7 Tishrei 5781 / Friday, September 25, 2020 | Torah Reading: Ha'azinu
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The Gift of Self-evaluation    

The Gift of Self-evaluation

The Zohar teaches that there is no double jeopardy in Heavenly jurisprudence: if a person judges himself, then the Heavenly court is not allowed to touch the case.


Translated by Rabbi Lazer Brody

In Forest Fields, Part 35
This week, we’ll continue discussing additional subjects that we should include in our hitbodedut:
Praying for hitbodedut
As we mentioned earlier, everything in life requires prayer; hitbodedut is no exception. The opportune time to ask Hashem to help us make the most out of our personal prayer session, to open our hearts, and to put the right words in our mouths is at the beginning of the session. This helps us enter hitbodedut with emuna and humility.
We especially need to ask Hashem to remind us of all the things we need to atone for and everything we need to pray for. We also ask Hashem to enlighten us as to what we should concentrate on during today’s session and to assist us in honestly and candidly evaluating ourselves. More than anything, we should beg Hashem to lead us in the path of truth.
A prayer for the People of Israel
Praying daily for our brothers and sisters around the world is critically important. We should pray that everyone should come close to the true tzaddik and make teshuva. We should pray that everyone should learn emuna, and that each person talk to Hashem for an hour a day in personal prayer. We should pray for an end to exile and assimilation, and that Hashem should send us Moshiach and our rebuilt Holy Temple in Jerusalem. It’s also important to pray for the nations of the world, that they should all recognize that Hashem is King; when that day comes, there will be true peace on earth.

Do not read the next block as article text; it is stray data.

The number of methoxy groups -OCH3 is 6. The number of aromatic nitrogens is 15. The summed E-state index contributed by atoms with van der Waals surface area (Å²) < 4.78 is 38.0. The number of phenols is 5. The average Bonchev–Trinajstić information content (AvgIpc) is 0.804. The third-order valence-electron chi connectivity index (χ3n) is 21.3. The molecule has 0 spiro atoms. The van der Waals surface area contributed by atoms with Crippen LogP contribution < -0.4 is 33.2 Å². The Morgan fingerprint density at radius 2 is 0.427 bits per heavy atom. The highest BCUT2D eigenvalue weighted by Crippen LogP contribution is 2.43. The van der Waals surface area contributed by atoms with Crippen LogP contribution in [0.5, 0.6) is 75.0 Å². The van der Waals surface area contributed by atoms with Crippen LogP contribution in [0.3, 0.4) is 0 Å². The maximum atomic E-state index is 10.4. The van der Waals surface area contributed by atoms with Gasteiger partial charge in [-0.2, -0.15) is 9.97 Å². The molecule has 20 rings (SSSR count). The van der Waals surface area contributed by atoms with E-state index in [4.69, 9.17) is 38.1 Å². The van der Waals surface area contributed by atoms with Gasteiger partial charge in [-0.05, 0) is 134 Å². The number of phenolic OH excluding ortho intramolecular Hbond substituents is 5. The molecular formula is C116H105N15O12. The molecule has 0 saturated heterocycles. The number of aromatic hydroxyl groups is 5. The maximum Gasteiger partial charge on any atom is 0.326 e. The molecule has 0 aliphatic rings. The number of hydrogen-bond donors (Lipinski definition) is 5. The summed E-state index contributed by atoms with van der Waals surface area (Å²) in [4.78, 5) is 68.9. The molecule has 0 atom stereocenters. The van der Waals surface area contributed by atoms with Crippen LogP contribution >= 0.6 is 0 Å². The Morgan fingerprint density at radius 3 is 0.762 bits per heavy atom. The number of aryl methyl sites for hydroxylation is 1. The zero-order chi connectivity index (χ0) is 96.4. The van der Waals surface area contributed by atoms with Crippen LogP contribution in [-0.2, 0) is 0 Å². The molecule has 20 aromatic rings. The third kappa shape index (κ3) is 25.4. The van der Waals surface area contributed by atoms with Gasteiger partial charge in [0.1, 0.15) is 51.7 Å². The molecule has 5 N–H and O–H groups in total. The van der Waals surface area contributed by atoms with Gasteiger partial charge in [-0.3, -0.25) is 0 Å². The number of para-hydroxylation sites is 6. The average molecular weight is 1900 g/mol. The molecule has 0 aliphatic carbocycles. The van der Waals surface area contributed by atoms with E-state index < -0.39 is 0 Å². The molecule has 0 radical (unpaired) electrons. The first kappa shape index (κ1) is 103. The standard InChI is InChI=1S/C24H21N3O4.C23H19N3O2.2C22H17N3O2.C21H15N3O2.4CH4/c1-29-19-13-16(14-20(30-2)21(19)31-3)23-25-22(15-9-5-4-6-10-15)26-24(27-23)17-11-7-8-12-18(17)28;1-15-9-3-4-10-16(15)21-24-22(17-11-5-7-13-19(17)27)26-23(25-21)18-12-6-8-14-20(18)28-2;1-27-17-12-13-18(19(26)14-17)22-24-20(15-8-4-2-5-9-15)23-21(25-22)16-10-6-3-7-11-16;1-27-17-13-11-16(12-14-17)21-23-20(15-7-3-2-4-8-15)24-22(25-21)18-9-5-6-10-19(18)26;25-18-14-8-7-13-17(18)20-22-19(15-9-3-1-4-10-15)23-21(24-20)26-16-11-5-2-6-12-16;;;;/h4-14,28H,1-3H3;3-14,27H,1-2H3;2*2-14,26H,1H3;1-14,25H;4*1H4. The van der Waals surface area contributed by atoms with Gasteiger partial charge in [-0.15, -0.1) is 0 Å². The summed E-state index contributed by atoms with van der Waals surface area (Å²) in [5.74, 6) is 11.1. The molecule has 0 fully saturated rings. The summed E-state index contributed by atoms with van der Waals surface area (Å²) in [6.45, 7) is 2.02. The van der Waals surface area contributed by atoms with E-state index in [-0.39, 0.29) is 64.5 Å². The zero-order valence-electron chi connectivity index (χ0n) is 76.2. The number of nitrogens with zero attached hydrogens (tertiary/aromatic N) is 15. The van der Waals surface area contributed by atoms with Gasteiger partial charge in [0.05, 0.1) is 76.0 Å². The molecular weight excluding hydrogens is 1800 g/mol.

Rebbe Nachman cites the many blessings of self evaluation, when a person judges himself and resolves to improve his ways. By judging himself, he attains the true fear of G-d and therefore fears no one else (Likutei Moharan I:15). Also, by virtue of self-evaluation and introspection, what we call in Hebrew cheshbon nefesh, he acquires a deeper insight of the way Hashem runs the world and understands how everything in his life is for the very best. As such, this life becomes heavenly, as sweet as life in the next world (ibid. I:4).
The Zohar teaches that there is no double jeopardy in Heavenly jurisprudence: if a person judges himself, then the Heavenly court is not allowed to touch the case. Not only that, but Hashem casts away the accusing angels that come to report the said person’s misdeeds, for the person has already confessed to Hashem.
The two huge benefits of judging oneself are: one, a person is much more lenient toward himself than anyone else is; and two, Hashem is ever-so-patient and forgiving, happy to accept our sincere teshuva and to let us make a new beginning.
Rabbi Levi Yitzchak Binder of blessed memory said that a person’s life is like a book and each day is a page. When a person devotes an hour to self-evaluation and personal prayer, Hashem turns that day’s page without judging that person at all for any misdeeds that he might have done that day.
Our session of self-evaluation is also an opportune time to thank Hashem for all the previous day’s blessings, both material and spiritual. One need not spare words – the more we talk to Hashem, the better, for our expressions of gratitude to Hashem open our heart and enable us to express ourselves even more.
Daily self-evaluation and expressions of gratitude should be an integral part of our daily agenda, including Sabbath and holidays. Although we don’t ask for material blessings on the Sabbath such as a good livelihood or a new house, we nevertheless don’t miss a day of personal prayer. Our personal prayer sessions on Shabbat should center on expressions of thanks and praise to Hashem. If a person doesn’t engage himself in personal prayer every single day, then expressing his gratitude is preferable to self-evaluation and teshuva on the Sabbath day. But, if a person is used to cleansing his soul every single day by way of self-evaluation and teshuva, he may do so also on the Sabbath.
As a general rule, one may not cry on the Sabbath day. Yet the Ram”a writes (Shulchan Oruch, Orach Chaim 288:2), “Whoever takes pleasure in crying so that sorrow will leave his heart, he may cry on Shabbat.” As such, one who delights in doing teshuva may do so on Shabbat. Even if he cries while confessing his misdeeds, he will purge his heart from sorrow and will attain the level of happiness and pleasure that honors the Sabbath.